The new head of KPMG’s
audit division, Oliver Tant, has said that the Big Four firm will not compromise
its stance on ‘going concern’ warnings, despite auditors facing ‘unprecedented’
In November, the Financial
Reporting Council urged auditors to only refer to going concern ‘when
Going concerns refer to a ‘material uncertainty’ in the company’s accounts,
highlighting a possibility that the company may not be trading in a year’s time.
However, Tant said KPMG would not water down standards on such warnings. ‘We
are going to be just as rigorous on going concerns as before,’ he said,
supporting the FRC guidance.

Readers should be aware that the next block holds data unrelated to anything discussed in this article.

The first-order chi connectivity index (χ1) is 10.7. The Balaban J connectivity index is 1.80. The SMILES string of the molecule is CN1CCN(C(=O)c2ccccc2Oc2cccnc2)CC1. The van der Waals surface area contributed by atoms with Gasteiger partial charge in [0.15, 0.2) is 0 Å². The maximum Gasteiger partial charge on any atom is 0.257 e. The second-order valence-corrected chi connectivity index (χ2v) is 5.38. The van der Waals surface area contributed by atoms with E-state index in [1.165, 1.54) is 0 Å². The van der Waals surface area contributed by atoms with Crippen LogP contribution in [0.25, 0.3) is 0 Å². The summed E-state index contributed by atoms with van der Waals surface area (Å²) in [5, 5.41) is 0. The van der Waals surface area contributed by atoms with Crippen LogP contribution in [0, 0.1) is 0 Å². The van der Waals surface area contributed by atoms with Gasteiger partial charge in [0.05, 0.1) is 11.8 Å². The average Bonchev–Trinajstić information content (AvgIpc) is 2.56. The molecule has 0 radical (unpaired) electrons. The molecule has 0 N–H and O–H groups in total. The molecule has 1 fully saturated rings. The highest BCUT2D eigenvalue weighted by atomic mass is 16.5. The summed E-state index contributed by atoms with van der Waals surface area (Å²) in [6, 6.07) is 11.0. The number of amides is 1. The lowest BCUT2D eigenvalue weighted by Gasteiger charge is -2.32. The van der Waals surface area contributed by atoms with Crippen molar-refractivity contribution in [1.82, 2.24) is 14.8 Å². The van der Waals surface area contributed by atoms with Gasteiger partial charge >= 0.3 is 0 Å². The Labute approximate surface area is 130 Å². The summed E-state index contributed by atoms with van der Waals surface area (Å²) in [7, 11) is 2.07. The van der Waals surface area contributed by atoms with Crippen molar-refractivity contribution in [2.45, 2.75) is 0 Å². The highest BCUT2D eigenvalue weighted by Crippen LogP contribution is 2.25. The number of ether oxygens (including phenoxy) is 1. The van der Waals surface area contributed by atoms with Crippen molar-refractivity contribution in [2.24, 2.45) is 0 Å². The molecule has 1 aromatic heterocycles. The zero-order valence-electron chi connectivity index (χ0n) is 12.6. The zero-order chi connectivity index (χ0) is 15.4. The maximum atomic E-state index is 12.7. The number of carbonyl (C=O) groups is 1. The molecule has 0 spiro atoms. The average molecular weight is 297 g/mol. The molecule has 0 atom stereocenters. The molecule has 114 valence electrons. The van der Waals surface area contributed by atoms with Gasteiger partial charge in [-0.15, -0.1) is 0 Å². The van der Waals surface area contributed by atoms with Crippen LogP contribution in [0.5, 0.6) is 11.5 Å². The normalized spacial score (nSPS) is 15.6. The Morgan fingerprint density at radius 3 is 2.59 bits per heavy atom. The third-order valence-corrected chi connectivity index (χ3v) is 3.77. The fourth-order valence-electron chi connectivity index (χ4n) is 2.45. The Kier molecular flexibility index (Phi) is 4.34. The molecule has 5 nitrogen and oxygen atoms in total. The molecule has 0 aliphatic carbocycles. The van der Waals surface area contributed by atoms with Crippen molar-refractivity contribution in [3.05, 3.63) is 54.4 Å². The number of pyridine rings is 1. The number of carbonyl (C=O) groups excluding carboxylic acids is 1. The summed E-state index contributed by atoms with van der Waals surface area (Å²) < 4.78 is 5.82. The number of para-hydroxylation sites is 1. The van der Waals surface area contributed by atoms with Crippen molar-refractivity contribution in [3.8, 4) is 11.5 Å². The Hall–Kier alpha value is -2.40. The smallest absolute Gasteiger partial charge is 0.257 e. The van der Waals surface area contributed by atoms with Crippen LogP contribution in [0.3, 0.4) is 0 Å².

‘My colleagues all know that it is an absolute priority.’
Auditors have come under fire recently for signing off banks’ accounts before
the credit crunch broke. In response, auditors have said they were not hired to
predict the future.
Tant said the audit profession was approaching a key period as companies and
investors looked to auditors for guidance.
‘Every time we sign an audit report our professional reputation is on the
line. In these difficult circumstances clearly our judgments are relied upon, we
know that this is the case and we do take our responsibilities very seriously.’
Tant, who was formerly KPMG’s global head of private equity and has been with
the firm for 25 years, said the economic crisis posed formidable challenges to
the accountancy profession.
‘We haven’t seen conditions like this both in terms of the prognosis for the
economy or the situation in the capital markets,’ he said. ‘Clearly, the clients
are facing circumstances which many of them have never experienced in living
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